A recent roundtable discussion at IPI titled “Strengthening International Environmental Governance: Exploring System-Wide Responses” considered reform options for international environmental governance (IEG) in the context of the Belgrade Process, the Nairobi-Helsinki Outcome and the upcoming UN Conference on Sustainable Development (Rio+20) summit. The December 14th meeting, held by IPI and the Nordic Council of Ministers of the Environment, represents a continuation of discussions on comprehensive and coherent options for IEG reform.
The participants—representatives from the United Nations, UN member states, and academia—offered a combination of practical, political, and theoretical insights. The half-day event featured presentations on the current challenges facing IEG and multilateral environmental agreements (MEAs), which were followed by a discussion. In addition, practitioners gave a thorough summary of how IEG is being implemented in the field, and how national level concerns should be taken into account during Rio+20 negotiations next year.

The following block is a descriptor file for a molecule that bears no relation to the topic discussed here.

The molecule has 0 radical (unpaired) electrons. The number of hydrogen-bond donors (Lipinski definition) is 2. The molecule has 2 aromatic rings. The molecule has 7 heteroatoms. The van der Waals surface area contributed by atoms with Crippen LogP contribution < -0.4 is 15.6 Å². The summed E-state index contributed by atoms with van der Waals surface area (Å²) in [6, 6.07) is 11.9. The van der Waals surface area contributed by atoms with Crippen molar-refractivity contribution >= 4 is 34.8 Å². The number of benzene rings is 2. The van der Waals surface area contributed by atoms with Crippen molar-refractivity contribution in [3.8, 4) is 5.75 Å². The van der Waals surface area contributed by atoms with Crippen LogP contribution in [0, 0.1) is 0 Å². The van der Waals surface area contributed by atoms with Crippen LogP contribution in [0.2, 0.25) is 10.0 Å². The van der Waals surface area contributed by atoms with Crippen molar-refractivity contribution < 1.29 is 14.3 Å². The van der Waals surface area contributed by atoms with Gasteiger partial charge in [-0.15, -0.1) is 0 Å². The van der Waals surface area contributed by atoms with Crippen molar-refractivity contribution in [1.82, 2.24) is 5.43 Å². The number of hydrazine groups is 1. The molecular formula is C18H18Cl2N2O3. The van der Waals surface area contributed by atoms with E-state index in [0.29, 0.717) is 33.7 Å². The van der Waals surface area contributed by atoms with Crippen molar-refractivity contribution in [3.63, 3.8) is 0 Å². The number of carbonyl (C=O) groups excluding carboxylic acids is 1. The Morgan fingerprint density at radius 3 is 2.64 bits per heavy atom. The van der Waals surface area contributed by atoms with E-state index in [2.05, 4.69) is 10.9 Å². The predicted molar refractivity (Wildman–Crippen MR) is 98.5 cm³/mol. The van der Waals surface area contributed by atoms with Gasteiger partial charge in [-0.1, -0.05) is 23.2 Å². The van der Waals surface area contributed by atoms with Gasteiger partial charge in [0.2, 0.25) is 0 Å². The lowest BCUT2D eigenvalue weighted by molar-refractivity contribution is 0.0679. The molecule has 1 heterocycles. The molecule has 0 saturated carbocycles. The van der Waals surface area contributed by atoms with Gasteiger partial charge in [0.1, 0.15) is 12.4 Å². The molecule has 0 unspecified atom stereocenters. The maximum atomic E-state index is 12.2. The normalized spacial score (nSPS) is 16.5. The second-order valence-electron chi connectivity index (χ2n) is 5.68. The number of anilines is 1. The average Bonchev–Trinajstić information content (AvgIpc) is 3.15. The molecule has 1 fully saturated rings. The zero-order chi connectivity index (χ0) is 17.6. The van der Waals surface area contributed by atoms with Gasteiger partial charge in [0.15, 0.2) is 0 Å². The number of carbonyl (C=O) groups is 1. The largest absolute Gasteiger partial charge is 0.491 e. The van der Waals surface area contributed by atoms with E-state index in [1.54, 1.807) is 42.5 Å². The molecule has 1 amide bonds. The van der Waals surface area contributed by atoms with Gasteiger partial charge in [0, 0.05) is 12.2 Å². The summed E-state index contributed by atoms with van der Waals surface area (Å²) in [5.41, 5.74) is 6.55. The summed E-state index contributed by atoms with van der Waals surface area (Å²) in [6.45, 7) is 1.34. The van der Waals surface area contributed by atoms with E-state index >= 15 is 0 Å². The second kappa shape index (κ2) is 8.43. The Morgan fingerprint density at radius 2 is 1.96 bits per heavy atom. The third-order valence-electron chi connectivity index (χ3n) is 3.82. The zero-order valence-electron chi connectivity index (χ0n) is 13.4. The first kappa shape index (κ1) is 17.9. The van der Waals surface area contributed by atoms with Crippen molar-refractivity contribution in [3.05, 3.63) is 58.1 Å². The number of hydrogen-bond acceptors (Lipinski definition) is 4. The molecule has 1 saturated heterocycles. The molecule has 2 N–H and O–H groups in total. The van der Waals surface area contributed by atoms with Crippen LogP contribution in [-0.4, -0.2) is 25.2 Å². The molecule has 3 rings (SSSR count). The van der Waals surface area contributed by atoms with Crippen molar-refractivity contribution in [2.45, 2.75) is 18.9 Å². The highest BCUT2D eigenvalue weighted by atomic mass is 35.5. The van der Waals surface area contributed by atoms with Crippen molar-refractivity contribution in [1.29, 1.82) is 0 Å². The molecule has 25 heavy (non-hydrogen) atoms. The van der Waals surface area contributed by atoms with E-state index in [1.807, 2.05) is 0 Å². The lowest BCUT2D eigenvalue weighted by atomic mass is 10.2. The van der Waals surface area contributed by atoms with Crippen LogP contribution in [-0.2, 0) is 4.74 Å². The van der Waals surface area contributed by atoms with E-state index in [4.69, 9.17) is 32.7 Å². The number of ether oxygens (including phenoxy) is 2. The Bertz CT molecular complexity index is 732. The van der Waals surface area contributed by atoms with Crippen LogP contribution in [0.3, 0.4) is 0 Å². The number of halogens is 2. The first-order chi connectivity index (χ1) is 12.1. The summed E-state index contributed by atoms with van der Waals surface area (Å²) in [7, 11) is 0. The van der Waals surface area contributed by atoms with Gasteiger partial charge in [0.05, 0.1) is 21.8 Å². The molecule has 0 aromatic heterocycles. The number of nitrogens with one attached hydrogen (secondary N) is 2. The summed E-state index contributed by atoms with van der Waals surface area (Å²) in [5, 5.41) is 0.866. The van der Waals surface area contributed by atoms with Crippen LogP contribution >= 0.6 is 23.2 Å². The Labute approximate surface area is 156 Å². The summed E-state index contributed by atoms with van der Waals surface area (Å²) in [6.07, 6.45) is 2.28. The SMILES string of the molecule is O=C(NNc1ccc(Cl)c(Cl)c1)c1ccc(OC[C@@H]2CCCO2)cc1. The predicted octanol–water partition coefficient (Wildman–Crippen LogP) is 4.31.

Three major threads emerged during the discussion:
- Conversation around process tended to focus an eye forward towards Rio+20 and how best to ensure progress next June, as well as what states and policy-makers should see as ideal in terms of an IEG architecture and how it relates to organizational management, both in terms of the normative and operationally.
- Participants also spent a lot of time on coherence, discussing both coherence between different aspects of IEG and broader efforts by the international system and coherence between the global architecture and local and national implementation.
- Finally, participants discussed the pros and cons of consolidation of previous IEG outcomes, with particular attention paid to finding synergies within MEA clusters.
The discussions were held under the Chatham House rule of non-attribution.